Have you ever been to a carnival and stepped into a house of mirrors? I did it once. It’s a disorienting experience, and I didn’t much like it. Everywhere I turned, there I was: sometimes reflected back exactly as I am but dozens of me – sometimes distorted, occasionally thinner (okay, that part wasn’t so bad). The idea is to find your way through the maze of reflections until you reach the exit.
So what does this have to do with writing?
I recently decided that I could add value for clients by teaching the principles of effective business writing. For that I need a professional credential, so I trotted off to NYU and enrolled in a certificate program in adult learning. This makes me an adult learner learning how to help adults learn. Are you starting to see the mirrors yet?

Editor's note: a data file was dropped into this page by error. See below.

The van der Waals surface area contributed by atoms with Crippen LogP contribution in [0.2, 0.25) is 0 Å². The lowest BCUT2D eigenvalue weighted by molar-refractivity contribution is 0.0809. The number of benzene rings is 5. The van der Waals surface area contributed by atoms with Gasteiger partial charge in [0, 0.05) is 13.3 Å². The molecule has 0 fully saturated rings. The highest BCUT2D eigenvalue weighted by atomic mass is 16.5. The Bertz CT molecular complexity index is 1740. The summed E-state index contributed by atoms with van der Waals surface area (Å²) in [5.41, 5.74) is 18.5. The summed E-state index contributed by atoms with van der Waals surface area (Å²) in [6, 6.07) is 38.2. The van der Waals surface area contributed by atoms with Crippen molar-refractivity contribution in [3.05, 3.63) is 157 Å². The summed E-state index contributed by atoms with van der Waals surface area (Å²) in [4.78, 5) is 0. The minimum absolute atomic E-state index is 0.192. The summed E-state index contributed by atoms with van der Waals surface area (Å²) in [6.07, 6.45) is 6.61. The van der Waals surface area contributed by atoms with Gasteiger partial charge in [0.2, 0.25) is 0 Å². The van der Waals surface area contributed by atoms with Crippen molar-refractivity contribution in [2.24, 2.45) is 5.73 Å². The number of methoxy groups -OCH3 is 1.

Even more than that, it turns out that to learn how to help other adults learn I have to examine how I learn: What engages me and why? What loses my attention and why? What snaps my mind shut like a broken window shade?
I’m used to being, you should pardon the expression, “reflective” when I learn. But usually the thing I’m reflecting on isn’t ME. And so I wonder, will thinking about the process of learning enhance the process or will it just make me feel self-conscious?
I expect to get more out of this house of mirrors than I did at the carnival – all I took away from that experience was a headache. But at this stage it still feels strange, being simultaneously a participant in and a subject of the class. Does anyone else feel that way?